Nausea, nausea, nausea.

Keep going, keep Positive.

Age: 63

Diagnosis: Concussion-related

Life before my concussion or TBi was great. I was able to walk, run, basically participate in normal everyday life.

I suffered a TBi on both sides of the head at the temples from coming through a door which another person was closing with full body force. It was the next day that I started feeling the effects: nausea, dizziness, all the concussion symptoms. I finally got to a doctor who rapidly forwarded me to the local ED. The doctor did not recognize any vestibular effects. They were eventually noticed by a family doctor with a referral to Vestibular Physio. The first visit was an assessment only, as my symptoms were excessive. The second visit she did not think it was sensible to try Vestibular treatment yet. I ended with a referral to a Concussion Clinic. I thank the doctor for making me aware that something else was wrong/impacted other than the previous concussions which “went away” after 1-2 weeks.

The Concussion Clinic Occupational Therapist visited me and quickly realized that this was a severe case of TBi. She explained how both sides of my brain had been bruised and that the two lobes moved like an earthquake. Their physio came once, assessed me again: no manipulation and no further treatment until my MRI was done.

Six months from the date of the injury and the nausea has become an unwanted companion along with dizzy periods and fatigue. It is getting harder to write this. I am leaving out letters, mis-spelling, tired.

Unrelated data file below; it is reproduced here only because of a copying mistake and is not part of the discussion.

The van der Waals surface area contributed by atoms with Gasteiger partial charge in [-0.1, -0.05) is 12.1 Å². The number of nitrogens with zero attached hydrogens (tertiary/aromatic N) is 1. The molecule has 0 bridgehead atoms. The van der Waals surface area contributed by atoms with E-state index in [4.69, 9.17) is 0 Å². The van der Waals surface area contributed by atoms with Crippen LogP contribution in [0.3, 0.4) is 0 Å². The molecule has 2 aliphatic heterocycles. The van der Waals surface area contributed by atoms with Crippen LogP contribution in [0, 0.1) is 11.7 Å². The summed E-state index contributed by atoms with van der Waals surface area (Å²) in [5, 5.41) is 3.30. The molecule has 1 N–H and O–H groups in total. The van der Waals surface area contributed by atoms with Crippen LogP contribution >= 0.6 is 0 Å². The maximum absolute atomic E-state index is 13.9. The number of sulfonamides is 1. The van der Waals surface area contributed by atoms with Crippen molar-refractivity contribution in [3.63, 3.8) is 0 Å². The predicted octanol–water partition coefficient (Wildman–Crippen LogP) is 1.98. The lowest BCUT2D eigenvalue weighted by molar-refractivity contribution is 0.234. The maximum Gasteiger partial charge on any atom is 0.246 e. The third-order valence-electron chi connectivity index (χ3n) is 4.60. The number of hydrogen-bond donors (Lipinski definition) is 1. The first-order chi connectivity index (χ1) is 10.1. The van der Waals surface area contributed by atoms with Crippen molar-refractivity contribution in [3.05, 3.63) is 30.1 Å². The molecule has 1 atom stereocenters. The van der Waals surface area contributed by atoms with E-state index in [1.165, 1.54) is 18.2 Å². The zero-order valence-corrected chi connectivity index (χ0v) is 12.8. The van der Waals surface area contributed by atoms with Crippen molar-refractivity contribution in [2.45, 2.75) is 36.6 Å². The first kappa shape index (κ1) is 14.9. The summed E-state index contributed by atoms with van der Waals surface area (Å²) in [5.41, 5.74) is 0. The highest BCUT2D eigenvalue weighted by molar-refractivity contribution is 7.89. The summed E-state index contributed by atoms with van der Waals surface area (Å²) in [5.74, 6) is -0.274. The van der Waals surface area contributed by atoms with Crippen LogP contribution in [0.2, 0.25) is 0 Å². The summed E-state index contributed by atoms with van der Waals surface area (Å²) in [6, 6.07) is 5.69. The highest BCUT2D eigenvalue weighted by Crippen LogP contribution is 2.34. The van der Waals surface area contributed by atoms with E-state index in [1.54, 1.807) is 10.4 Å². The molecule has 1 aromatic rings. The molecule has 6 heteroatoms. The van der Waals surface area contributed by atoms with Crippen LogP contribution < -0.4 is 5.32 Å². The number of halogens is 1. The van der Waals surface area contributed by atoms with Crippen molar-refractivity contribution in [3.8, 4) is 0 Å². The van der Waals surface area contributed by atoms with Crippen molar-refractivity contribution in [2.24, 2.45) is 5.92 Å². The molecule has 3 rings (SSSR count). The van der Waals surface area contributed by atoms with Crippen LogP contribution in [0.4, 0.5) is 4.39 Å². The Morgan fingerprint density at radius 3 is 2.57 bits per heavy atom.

Coping mechanisms include taking ginger tablets for the nausea. Ondansetron was prescribed but I am trying natural options also. I am always taking a hiking pole when walking, especially with the dog who has been of immense help. Though, a 15 minute walk becomes 1.5 hours. I drinking water, have very little caffeine, and have meals frequently – even with nausea.

The vestibular effects have restricted my outings. Parties are usually a short visit if at all. I spent the first 6 weeks trying to go to work but have now been off work totally since early June. I was unable to drive anywhere until 2 weeks ago. Now I am allowed short local drives, supervised. This has taken a toll on my home life as well as work, obviously. Having to be careful when standing up and avoiding sudden turns of the head. Probably a few other things as well which I can’t recall.

I have found this is a long rollercoaster and if you can, REST when any symptoms pop up. Utilize any aids you need. Be proud of the fact that you use a hiking pole – you are protecting yourself plus your loved ones by reducing the chances of re-injuring yourself. Be kind to yourself. Find the right help. DO the exercises. Use musician earplugs. Take care.